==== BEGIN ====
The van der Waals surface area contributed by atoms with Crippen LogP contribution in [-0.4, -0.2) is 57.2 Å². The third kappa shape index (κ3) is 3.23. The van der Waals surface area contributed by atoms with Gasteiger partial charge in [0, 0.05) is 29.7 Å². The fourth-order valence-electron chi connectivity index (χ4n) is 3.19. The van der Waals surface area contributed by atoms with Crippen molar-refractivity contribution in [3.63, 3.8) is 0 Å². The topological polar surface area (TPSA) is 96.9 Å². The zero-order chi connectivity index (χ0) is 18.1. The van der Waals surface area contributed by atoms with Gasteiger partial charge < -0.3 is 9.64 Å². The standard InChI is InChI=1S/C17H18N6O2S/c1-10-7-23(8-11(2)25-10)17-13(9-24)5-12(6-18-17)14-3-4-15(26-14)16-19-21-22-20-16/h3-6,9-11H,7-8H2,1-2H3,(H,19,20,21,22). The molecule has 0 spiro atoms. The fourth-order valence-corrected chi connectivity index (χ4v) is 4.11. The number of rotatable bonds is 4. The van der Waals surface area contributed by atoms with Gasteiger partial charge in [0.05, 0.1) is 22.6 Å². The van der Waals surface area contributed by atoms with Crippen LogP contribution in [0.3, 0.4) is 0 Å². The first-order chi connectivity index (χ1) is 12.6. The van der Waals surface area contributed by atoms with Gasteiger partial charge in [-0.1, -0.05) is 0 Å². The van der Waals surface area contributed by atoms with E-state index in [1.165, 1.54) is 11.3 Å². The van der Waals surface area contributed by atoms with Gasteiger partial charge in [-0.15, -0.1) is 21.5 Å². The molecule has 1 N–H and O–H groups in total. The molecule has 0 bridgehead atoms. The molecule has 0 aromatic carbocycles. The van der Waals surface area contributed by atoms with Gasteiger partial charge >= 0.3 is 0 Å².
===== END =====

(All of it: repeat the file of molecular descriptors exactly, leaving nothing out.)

The van der Waals surface area contributed by atoms with Crippen LogP contribution in [-0.4, -0.2) is 57.2 Å². The third kappa shape index (κ3) is 3.23. The van der Waals surface area contributed by atoms with Gasteiger partial charge in [0, 0.05) is 29.7 Å². The fourth-order valence-electron chi connectivity index (χ4n) is 3.19. The van der Waals surface area contributed by atoms with Crippen molar-refractivity contribution in [3.63, 3.8) is 0 Å². The topological polar surface area (TPSA) is 96.9 Å². The zero-order chi connectivity index (χ0) is 18.1. The van der Waals surface area contributed by atoms with Gasteiger partial charge < -0.3 is 9.64 Å². The standard InChI is InChI=1S/C17H18N6O2S/c1-10-7-23(8-11(2)25-10)17-13(9-24)5-12(6-18-17)14-3-4-15(26-14)16-19-21-22-20-16/h3-6,9-11H,7-8H2,1-2H3,(H,19,20,21,22). The molecule has 0 spiro atoms. The fourth-order valence-corrected chi connectivity index (χ4v) is 4.11. The number of rotatable bonds is 4. The van der Waals surface area contributed by atoms with Gasteiger partial charge in [0.05, 0.1) is 22.6 Å². The van der Waals surface area contributed by atoms with Crippen LogP contribution in [0.3, 0.4) is 0 Å². The first-order chi connectivity index (χ1) is 12.6. The van der Waals surface area contributed by atoms with Gasteiger partial charge in [-0.1, -0.05) is 0 Å². The van der Waals surface area contributed by atoms with E-state index in [1.165, 1.54) is 11.3 Å². The van der Waals surface area contributed by atoms with Gasteiger partial charge in [-0.15, -0.1) is 21.5 Å². The molecule has 1 N–H and O–H groups in total. The molecule has 0 bridgehead atoms. The molecule has 0 aromatic carbocycles. The van der Waals surface area contributed by atoms with Gasteiger partial charge >= 0.3 is 0 Å².